Written by Nikolaus von Twickel


In another move towards political russification, both “People’s Republics” announced to create assemblies that already exist in Russia. A spat between Ukraine and the separatists about the Minsk negotiations highlighted the different interpretations of the agreements signed in the Belarusian capital. And the “LNR” said that it wants to open a cultural centre in the heart of Africa.

Donetsk and Luhansk announce Russian-style assemblies

Both “People’s Republics” have announced the creation of two assemblies – a Public Chamber and a Youth Parliament – that closely resemble existing structures in Russia. Their timing and the complete absence of any public debate about them strongly indicate an initiative from outside – ie Russia.

The introduction of a Public Chamber, an unelected assembly with limited advisory and oversight functions, was first announced by Luhansk separatist leader Leonid Pasechnik on February 18. His Donetsk colleague Denis Pushilin followed suit on February 20. Each initiative was followed by abundant and fawning coverage in the official “LNR” and “DNR” media, which quoted experts and politicians praising the idea.

Their statements strongly suggest that both Public Chambers will be closely based on the Russian model. President Vladimir Putin set up Russia’s Public Chamber in 2005, ostensibly to bridge the gap between civil society and the largely Kremlin-controlled parliament. However, the assembly with currently 168 members has been dominated by pro-Kremlin functionaries, doubling the role of the already subservient houses of parliament, the State Duma and the Federation Council.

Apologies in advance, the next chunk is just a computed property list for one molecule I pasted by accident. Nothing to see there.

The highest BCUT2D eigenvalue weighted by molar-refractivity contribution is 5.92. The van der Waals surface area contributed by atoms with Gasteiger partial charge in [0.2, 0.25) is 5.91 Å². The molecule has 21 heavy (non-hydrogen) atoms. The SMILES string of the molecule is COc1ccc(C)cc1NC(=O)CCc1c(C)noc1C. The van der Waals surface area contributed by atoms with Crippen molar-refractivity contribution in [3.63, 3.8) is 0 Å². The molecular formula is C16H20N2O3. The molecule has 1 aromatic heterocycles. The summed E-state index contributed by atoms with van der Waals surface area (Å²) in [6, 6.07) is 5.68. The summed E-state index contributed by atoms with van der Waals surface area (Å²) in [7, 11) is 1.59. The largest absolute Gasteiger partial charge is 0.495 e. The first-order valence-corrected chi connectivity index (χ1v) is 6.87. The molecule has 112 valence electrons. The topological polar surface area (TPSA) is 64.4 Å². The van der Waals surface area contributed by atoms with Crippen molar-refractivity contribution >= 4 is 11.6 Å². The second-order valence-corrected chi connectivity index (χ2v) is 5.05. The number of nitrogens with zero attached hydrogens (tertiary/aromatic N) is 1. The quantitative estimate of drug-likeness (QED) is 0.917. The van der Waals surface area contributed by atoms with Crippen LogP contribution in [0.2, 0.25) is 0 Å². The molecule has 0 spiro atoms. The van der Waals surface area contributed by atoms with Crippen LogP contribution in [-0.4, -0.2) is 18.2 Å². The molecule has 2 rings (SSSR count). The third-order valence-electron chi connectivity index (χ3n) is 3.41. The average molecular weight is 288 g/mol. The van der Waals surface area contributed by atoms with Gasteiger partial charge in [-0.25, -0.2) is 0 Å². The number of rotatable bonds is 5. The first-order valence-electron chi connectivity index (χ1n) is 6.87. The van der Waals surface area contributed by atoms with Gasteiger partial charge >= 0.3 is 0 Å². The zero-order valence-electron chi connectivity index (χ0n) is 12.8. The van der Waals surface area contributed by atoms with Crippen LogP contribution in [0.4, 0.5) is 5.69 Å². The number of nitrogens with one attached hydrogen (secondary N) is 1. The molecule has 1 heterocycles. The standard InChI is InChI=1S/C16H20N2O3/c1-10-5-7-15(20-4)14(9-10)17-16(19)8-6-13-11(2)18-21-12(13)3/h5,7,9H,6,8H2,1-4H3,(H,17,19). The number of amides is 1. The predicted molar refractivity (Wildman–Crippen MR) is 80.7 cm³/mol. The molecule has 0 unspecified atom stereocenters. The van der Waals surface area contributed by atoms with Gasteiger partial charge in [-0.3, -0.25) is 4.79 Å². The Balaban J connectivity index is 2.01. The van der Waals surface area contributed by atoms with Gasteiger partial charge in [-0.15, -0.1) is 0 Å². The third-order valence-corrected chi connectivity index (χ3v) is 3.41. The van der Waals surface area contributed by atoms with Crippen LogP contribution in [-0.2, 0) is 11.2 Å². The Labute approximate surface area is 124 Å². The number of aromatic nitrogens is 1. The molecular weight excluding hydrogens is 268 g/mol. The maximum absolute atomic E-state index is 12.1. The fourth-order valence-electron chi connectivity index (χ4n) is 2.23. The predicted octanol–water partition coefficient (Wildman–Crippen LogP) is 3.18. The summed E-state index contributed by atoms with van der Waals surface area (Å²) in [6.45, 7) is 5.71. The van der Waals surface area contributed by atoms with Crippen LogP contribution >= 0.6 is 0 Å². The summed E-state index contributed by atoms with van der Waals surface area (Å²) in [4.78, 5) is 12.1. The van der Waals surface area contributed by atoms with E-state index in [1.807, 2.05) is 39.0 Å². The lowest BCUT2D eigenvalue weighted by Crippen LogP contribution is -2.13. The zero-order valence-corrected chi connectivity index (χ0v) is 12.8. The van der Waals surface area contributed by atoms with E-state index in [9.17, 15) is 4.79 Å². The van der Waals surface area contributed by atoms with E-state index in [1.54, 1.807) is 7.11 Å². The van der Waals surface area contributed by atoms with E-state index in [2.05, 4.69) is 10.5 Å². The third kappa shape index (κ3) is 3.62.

The “People’s Republics” (unicameral) parliaments are even less pluralistic than the Russian Duma. MPs in Donetsk and Luhansk belong to two “movements” each who differ only in nuances from each other and are not known for openly criticizing their leadership. In a recent interview, “DNR” opposition figure Pavel Gubarev described his Free Donbass movement as “an alternative view”, not an opposition. The last elections, held in November 2018 despite sharp criticism from Ukraine and her allies, can hardly be described as free or fair (Gubarev was excluded – see Newsletter 48).

Youth Parliaments for Donetsk and Luhansk

The creation of a Youth Parliament was first announced by “DNR” leader Pushilin on January 25, the day on which Russia observes St. Tatiana or Students’ Day. Pushilin said that the new body should help to address the shortage of qualified staff for parliament and, more broadly, government and bureaucracy.

The “LNR” followed three days later, when Parliamentary speaker Denis Miroshnichenko was quoted by the LITs official news site that formation of a Youth Parliament would begin in March. The site explained the delay by claiming that Miroshnichenko was speaking at the end of three days celebrations for Tatiana Day. Luhansk separatist leader Pasechnik backed the idea on February 20, when he said that a Youth Parliament allows to attract young people to politics and that the Republic lacked people with initiative.

On February 28, the Donetsk separatist “Parliament” passed a law, according to which the Youth Parliament will consist of 50 members elected every two years. Voters and MPs must be between 18 and 35 years old. The “LNR” is likely to follow suit soon – albeit with a smaller assembly.